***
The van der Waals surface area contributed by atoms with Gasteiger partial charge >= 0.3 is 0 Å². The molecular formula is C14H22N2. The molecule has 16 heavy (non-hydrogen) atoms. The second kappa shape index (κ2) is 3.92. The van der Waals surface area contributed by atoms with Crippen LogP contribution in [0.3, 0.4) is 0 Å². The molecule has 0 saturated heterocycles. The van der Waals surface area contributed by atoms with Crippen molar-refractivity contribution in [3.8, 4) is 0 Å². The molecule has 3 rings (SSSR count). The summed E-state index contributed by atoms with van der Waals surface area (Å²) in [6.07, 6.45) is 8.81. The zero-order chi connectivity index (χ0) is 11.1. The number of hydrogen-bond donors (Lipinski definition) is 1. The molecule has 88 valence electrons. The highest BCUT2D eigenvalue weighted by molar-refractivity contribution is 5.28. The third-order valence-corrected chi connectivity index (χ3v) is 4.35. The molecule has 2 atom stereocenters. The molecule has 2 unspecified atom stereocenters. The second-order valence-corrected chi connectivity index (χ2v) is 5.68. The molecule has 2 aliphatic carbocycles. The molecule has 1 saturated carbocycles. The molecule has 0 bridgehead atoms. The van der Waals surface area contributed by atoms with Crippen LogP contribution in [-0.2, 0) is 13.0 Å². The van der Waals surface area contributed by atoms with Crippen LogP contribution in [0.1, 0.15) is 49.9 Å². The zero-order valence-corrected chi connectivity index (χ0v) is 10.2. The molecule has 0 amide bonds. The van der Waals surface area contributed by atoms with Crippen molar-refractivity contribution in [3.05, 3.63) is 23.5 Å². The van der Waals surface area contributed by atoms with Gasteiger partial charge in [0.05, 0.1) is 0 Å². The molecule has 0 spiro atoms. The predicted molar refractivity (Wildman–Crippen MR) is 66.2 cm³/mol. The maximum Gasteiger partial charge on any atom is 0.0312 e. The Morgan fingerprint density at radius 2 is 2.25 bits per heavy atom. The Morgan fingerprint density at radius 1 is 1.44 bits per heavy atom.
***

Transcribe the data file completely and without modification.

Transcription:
The van der Waals surface area contributed by atoms with Gasteiger partial charge >= 0.3 is 0 Å². The molecular formula is C14H22N2. The molecule has 16 heavy (non-hydrogen) atoms. The second kappa shape index (κ2) is 3.92. The van der Waals surface area contributed by atoms with Crippen LogP contribution in [0.3, 0.4) is 0 Å². The molecule has 0 saturated heterocycles. The van der Waals surface area contributed by atoms with Crippen molar-refractivity contribution in [3.8, 4) is 0 Å². The molecule has 3 rings (SSSR count). The summed E-state index contributed by atoms with van der Waals surface area (Å²) in [6.07, 6.45) is 8.81. The zero-order chi connectivity index (χ0) is 11.1. The number of hydrogen-bond donors (Lipinski definition) is 1. The molecule has 88 valence electrons. The highest BCUT2D eigenvalue weighted by molar-refractivity contribution is 5.28. The third-order valence-corrected chi connectivity index (χ3v) is 4.35. The molecule has 2 atom stereocenters. The molecule has 2 unspecified atom stereocenters. The second-order valence-corrected chi connectivity index (χ2v) is 5.68. The molecule has 2 aliphatic carbocycles. The molecule has 1 saturated carbocycles. The molecule has 0 bridgehead atoms. The van der Waals surface area contributed by atoms with Crippen LogP contribution in [-0.2, 0) is 13.0 Å². The van der Waals surface area contributed by atoms with Crippen LogP contribution in [0.1, 0.15) is 49.9 Å². The zero-order valence-corrected chi connectivity index (χ0v) is 10.2. The molecule has 0 amide bonds. The van der Waals surface area contributed by atoms with Crippen molar-refractivity contribution in [3.05, 3.63) is 23.5 Å². The van der Waals surface area contributed by atoms with Gasteiger partial charge in [0.05, 0.1) is 0 Å². The molecule has 0 spiro atoms. The predicted molar refractivity (Wildman–Crippen MR) is 66.2 cm³/mol. The maximum Gasteiger partial charge on any atom is 0.0312 e. The Morgan fingerprint density at radius 2 is 2.25 bits per heavy atom. The Morgan fingerprint density at radius 1 is 1.44 bits per heavy atom.